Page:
So, this is all well and good. You have a fancy rollback tool now, and it can handle as many files as you want. Super. What else can it do?

Well, if you’ve ever worked on a long developed complex project, you’ll know that sometimes it can start going down several different paths simultaneously. Only the good ones will win in the end, but you might not know which one is the best one until you pursue a couple paths for a ways. You could say the project has “branched” out into multiple versions.

Git is designed with this feature in mind, too. Its snapshot history isn’t a straight timeline. You can branch that timeline like a tree. Say you make a commit at some point in your project, then start making some changes, and committing those changes. Then, you can roll back, start over, and go a different direction with new changes and new commits. You now have two branches of the project living in Git simultaneously, each one descended from that branching-off point. In fact, a **branch** is exactly what Git calls these. You can make as many branches as you want and Git will remember all of them, and you’ll be able to jump around to any of them at any point just like you would with the rest of your history.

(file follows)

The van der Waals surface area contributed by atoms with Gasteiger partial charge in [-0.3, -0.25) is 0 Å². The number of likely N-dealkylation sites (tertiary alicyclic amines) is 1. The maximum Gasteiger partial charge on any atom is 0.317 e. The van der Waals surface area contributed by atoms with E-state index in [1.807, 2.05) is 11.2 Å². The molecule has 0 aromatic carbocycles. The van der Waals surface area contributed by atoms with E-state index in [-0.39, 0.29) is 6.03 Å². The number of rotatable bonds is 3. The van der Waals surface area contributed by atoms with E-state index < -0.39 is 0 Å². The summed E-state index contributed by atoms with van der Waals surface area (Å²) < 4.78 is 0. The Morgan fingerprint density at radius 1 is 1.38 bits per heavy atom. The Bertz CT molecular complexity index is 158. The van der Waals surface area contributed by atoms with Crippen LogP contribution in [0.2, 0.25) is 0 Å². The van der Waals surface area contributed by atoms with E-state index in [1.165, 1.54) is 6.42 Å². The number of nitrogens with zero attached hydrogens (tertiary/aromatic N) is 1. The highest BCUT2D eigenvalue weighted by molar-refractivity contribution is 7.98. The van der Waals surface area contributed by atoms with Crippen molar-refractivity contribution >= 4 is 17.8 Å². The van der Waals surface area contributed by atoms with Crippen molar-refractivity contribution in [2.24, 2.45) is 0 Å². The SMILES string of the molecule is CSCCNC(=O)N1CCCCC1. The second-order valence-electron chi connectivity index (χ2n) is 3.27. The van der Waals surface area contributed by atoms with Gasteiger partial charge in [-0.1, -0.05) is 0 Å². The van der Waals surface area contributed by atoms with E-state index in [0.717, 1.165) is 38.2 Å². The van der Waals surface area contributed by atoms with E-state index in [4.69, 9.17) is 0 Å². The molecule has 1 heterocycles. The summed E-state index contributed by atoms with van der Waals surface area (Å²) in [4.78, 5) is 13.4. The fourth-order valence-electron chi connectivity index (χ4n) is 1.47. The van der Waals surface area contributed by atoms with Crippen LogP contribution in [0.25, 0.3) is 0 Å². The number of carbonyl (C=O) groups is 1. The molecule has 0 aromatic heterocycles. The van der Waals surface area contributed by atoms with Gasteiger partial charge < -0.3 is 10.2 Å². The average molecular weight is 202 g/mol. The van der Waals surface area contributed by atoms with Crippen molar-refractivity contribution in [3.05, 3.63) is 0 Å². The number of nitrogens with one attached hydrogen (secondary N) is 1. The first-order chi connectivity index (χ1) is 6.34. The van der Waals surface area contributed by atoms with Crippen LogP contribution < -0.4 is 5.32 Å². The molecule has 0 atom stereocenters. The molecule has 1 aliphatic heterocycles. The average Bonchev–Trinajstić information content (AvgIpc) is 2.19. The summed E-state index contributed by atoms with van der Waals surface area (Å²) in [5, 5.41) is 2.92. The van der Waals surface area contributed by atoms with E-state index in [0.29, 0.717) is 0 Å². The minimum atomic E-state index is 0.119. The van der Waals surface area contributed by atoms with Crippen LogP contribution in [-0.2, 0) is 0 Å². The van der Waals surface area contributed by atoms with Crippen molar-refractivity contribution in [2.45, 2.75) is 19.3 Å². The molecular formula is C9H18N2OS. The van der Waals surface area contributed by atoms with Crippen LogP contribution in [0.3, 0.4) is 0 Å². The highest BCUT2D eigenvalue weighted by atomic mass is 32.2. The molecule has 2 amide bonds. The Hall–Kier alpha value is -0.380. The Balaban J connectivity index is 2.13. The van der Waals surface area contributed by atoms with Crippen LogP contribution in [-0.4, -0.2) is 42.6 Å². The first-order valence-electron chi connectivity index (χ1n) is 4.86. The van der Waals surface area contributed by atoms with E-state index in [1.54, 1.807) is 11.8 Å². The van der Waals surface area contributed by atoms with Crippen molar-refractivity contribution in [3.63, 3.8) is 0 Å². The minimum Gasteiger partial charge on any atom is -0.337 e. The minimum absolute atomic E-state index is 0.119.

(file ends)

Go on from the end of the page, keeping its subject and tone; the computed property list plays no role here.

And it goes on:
The most important part, though, is that Git will let you take two different branches and **merge** them back together, incorporating changes from both branches into a single unified version. If the two branches changed totally unrelated parts of the project, Git can do this merging automatically. But if two parts of the project were modified in different ways, Git will dig its heels in the sand and go, “Okay, woah, hold up. I’m not made of magic. You’re gonna have to tell me which of these conflicting parts you want to keep.” They call this a “merge conflict” in the biz; kind of a pain if you don’t expect them and they tend to frighten new Git users, but keep in mind that what Git is really doing here: it auto-merges files together, but it marks the places where it needs an actual human to go in and referee things so it doesn’t clobber something it wasn’t supposed to.

Continued in part 2 below, sorry for length.